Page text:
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Benefits of Outdoor Classrooms

Whether you are developing an outdoor classroom to serve more as a natural playground, science center or to teach farm-to-table lessons, your new space will provide numerous benefits for students of all ages.
 

Learning Benefits of Using Outdoor Classrooms

Outdoor Classrooms Provide the Perfect Setting for All Subjects
Most people will tell you that outdoor classrooms work well for teaching science lessons. And, they are right! But, outdoor classrooms are also hugely beneficial when teaching math, reading, social studies, and art. Check out our “Using Outdoor Classrooms to Meet Educational Standards” document.
 
Unstructured Play Outdoors Promotes Creativity and Problem-Solving Skills
When children play outside in an unstructured setting are free to create new games, engage in dramatic play or explore freely. Because there are no pre-established rule to these activities, children often use creativity and problem-solving skills to create them. The regular use of creativity, critical thinking and problem-solving skills in an unstructured outside setting means that children are more likely to have these skills in the classroom and future careers.
 
Better Tests Scores
Children who are taught in an outdoor setting – like an outdoor classroom – score higher on standardized test scores that children taught in a traditional classroom. Why? These students are developing the problem-solving and critical thinking skills often overlooked in traditional classrooms.
 
Higher Grade Point Averages
Again, like standardized test scores, children who go outside to learn often have higher grade point averages than their traditionally taught peers.
 
Decreased Behavior Problems
Anecdotal evidence has shown time and again that children who are engaged in learning in an outdoor setting are less likely to exhibit behavior problems.
 
Reduced Symptoms of ADHD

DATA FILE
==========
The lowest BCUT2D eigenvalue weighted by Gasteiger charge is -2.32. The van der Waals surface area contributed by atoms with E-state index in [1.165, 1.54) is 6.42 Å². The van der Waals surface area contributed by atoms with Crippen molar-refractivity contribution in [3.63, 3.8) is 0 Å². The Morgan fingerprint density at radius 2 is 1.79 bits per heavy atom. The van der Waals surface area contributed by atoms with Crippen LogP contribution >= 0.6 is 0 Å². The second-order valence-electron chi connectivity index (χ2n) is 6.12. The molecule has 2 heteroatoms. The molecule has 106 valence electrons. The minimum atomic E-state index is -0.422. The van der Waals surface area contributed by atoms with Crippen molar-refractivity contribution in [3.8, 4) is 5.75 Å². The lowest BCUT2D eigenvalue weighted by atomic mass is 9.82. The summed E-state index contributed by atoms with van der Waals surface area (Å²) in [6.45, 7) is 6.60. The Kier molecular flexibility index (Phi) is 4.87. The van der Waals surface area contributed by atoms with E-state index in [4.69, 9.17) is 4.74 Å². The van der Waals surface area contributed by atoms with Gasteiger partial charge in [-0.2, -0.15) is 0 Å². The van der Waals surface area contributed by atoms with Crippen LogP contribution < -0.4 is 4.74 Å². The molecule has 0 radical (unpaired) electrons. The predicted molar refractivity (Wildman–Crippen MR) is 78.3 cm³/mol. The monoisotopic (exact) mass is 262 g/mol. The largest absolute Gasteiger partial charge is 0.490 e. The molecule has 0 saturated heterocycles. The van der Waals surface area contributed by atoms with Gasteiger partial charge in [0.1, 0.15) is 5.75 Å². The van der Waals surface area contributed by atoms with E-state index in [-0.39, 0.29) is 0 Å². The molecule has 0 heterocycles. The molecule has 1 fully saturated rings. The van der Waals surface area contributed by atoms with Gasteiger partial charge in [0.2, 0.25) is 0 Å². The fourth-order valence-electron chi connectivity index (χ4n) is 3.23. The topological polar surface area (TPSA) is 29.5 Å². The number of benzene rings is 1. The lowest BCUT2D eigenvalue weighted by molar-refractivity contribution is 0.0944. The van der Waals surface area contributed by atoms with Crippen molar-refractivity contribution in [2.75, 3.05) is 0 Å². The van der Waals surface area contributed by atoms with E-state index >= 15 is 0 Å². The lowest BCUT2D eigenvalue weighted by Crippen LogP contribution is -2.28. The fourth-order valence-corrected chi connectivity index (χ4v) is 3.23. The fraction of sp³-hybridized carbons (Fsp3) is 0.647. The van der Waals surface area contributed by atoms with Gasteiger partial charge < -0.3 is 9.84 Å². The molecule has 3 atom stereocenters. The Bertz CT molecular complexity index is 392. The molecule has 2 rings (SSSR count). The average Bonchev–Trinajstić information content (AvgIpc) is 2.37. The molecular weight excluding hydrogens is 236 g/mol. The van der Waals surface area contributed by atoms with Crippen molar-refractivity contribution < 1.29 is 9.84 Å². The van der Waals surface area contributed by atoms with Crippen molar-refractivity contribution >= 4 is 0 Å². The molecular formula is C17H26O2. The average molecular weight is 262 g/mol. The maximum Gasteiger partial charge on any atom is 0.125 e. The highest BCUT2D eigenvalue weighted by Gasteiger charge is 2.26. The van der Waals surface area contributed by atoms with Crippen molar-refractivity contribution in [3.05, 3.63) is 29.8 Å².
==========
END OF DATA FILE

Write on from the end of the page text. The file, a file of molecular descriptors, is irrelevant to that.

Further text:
While the symptoms for ADD and ADHD vary widely, they can include hard time paying attention, not listening, easily distracted, in constant motion or unable to stay seated, acts without thinking and interrupts others. All children – regardless of if they have ADD or ADHD have reduced symptoms when they are engaged in outside learning.
 

Health Benefits to Spending Time Outside (in an outdoor classroom or not!)

Reduced Blood Pressure
Spending just 20 minutes outside can help to lower your blood pressure. And, you don’t need to be running or jumping rope to gain these benefits; simply sitting outside will work. Try having free reading time with your students outside or heading outside to work on your math lessons.
 
Better Sleep
Spending just 30 minutes a day outside will help you (and your children) sleep better at night. And, the benefits of sleep are huge – increased cognitive function, reduced occurrence of heart disease and diabetes, and better mood.
 
Reduced Obesity
Children who play outside play harder and play longer. All this extra movement and play equates to burning more calories. And, in turn, this leads to reduced occurrence of obesity.
 
Decreased Stress
Cortisol is the stress hormone. High levels of cortisol in your blood can lead to reduced immune capacity, increased blood pressure, coronary artery disease, stroke, and high cholesterol levels. Spending time in nature significantly reduces your stress and cortisol levels.
 
Reduced Osteoporosis
You are probably aware that your body needs calcium to build strong bones. But, for your body to absorb this calcium, it needs vitamin D. And, while we can get some vitamin D from foods, most of our vitamin D comes from the sun. Spending time in nature allows your body to get enough vitamin D. Plus along, with vitamin D and calcium, your bones need physical activity to build strong bones – people who play outside play harder and play longer.
 
Increased Immune Function
When you are born, you have very little immune function. You have to build your immune system; the only way to do this is to be exposed to germs. And, while we don’t want to be exposed to flu or cold viruses, we do need to be exposed to germs that will help build (and maintain) our immune system. Spending time outside playing in nature, gardening and exploring help expose us to germ that will build our immunity, but likely won’t make us sick.